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Scale Up

Japan’s Euglena looks to China, Southeast Asia for growth

May 21, 2017
AlgaeIndustryMagazine.com

Euglena is working to create a brighter future using euglena.

Akiyo Yasuda writes in asia.nikkei.com that Tokyo-based Euglena, a biotech venture formed by the University of Tokyo, is expanding overseas operations. The producer of algae-based products started selling supplements in Singapore and cosmetics in Macau last month.

At an earnings briefing in Tokyo recently, Euglena’s President Mitsuru Izumo stressed that the company is steadily making progress to achieve its medium-term sales target of 30 billion yen/yr. (US$270 million) by September of 2020.

The company’s net profit fell 29% on the year to 300 million yen for the six months through March. Although advertising and other costs increased, the company has maintained its profit forecast for the full year, said Mr. Izumo, thanks to an increase in regular mail-order customers, which rose about 40,000 from the end of last September, to 190,000.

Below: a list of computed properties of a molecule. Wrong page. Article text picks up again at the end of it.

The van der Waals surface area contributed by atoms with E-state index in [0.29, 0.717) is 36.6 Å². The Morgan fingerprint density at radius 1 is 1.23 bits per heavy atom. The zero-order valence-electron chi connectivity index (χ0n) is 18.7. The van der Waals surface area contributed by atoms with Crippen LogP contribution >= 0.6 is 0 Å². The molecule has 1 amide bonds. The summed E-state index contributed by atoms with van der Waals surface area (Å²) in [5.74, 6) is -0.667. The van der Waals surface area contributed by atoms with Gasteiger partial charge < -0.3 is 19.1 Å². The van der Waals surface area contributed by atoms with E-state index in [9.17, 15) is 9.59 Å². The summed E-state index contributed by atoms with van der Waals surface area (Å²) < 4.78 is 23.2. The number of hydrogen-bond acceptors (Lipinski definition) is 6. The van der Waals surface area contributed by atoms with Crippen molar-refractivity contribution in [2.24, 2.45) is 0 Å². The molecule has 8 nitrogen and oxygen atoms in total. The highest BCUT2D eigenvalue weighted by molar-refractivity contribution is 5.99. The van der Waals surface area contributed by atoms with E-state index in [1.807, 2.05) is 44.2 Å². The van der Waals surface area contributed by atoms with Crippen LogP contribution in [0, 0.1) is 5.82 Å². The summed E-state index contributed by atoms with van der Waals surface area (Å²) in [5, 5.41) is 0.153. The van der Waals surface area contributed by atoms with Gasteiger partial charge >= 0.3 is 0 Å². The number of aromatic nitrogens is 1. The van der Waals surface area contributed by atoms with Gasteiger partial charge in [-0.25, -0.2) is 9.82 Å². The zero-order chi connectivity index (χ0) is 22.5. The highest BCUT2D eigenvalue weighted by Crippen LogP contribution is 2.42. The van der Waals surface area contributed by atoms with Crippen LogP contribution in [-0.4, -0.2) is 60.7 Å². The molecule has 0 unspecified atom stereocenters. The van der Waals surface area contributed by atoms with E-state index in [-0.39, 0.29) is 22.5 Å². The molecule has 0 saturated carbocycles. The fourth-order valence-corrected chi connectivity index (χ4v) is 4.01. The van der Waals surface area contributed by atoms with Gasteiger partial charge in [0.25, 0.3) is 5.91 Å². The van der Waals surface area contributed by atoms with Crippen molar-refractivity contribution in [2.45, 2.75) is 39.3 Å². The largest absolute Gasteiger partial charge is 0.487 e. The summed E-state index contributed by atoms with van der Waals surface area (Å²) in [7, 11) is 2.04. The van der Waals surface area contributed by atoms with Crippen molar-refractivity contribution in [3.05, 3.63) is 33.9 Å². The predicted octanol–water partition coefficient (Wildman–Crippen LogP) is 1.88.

In the face of stronger domestic competition, Euglena is pinning hopes of growth on its overseas operations, which launched in China in 2015 and is expanding in Southeast Asia. The company has not disclosed overseas earnings, but sales are estimated at around several tens of millions of yen. “Our overseas sales are still small, but we want to boost sales so that they can contribute to profits,” said Mr. Izumo.

The Company’s Okinawa production facilities have obtained halal certification, allowing the company to sell its products in Muslim countries. The biotech venture also hopes to sell algae-based jet fuel overseas, and expects commercial use of the fuel by 2020.

Construction of Euglena’s pilot algae biofuel plant in Yokohama will start on June 1. The new plant, which carries a 5.8 billion yen ($52.3 million US) price tag, is scheduled to produce 125 kiloliters of algae biofuel a year. “(Our plants) cannot be compared to oil plants,” said Director Akihiko Nagata. In order to make algae biofuel a viable alternative for airlines, the plants must be vastly larger than the pilot in Yokohama, he said.

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